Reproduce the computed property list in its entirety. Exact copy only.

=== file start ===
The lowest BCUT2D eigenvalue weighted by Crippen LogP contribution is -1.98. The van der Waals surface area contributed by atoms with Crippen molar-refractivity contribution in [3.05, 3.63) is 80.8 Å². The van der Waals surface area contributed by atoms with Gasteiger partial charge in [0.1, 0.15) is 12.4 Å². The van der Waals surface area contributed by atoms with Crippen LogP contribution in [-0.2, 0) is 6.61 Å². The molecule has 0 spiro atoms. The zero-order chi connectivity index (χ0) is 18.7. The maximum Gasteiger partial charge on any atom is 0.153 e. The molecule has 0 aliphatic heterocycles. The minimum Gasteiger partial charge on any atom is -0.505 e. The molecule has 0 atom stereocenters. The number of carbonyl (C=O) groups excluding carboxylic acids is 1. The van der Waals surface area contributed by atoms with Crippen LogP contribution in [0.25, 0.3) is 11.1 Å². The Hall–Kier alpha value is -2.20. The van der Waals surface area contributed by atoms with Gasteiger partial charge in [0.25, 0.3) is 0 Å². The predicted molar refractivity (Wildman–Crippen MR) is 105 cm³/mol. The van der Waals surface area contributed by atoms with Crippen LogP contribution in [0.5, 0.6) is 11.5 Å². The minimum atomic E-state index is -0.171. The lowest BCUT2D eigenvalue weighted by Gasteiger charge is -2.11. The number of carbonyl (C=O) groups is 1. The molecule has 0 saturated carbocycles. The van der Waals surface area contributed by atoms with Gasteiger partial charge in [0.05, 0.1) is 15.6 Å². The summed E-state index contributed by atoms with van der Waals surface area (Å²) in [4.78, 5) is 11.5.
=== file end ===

The lowest BCUT2D eigenvalue weighted by Crippen LogP contribution is -1.98. The van der Waals surface area contributed by atoms with Crippen molar-refractivity contribution in [3.05, 3.63) is 80.8 Å². The van der Waals surface area contributed by atoms with Gasteiger partial charge in [0.1, 0.15) is 12.4 Å². The van der Waals surface area contributed by atoms with Crippen LogP contribution in [-0.2, 0) is 6.61 Å². The molecule has 0 spiro atoms. The zero-order chi connectivity index (χ0) is 18.7. The maximum Gasteiger partial charge on any atom is 0.153 e. The molecule has 0 aliphatic heterocycles. The minimum Gasteiger partial charge on any atom is -0.505 e. The molecule has 0 atom stereocenters. The number of carbonyl (C=O) groups excluding carboxylic acids is 1. The van der Waals surface area contributed by atoms with Crippen LogP contribution in [0.25, 0.3) is 11.1 Å². The Hall–Kier alpha value is -2.20. The van der Waals surface area contributed by atoms with Gasteiger partial charge in [0.25, 0.3) is 0 Å². The predicted molar refractivity (Wildman–Crippen MR) is 105 cm³/mol. The van der Waals surface area contributed by atoms with Crippen LogP contribution in [0.5, 0.6) is 11.5 Å². The minimum atomic E-state index is -0.171. The lowest BCUT2D eigenvalue weighted by Gasteiger charge is -2.11. The number of carbonyl (C=O) groups is 1. The molecule has 0 saturated carbocycles. The van der Waals surface area contributed by atoms with Gasteiger partial charge in [0.05, 0.1) is 15.6 Å². The summed E-state index contributed by atoms with van der Waals surface area (Å²) in [4.78, 5) is 11.5.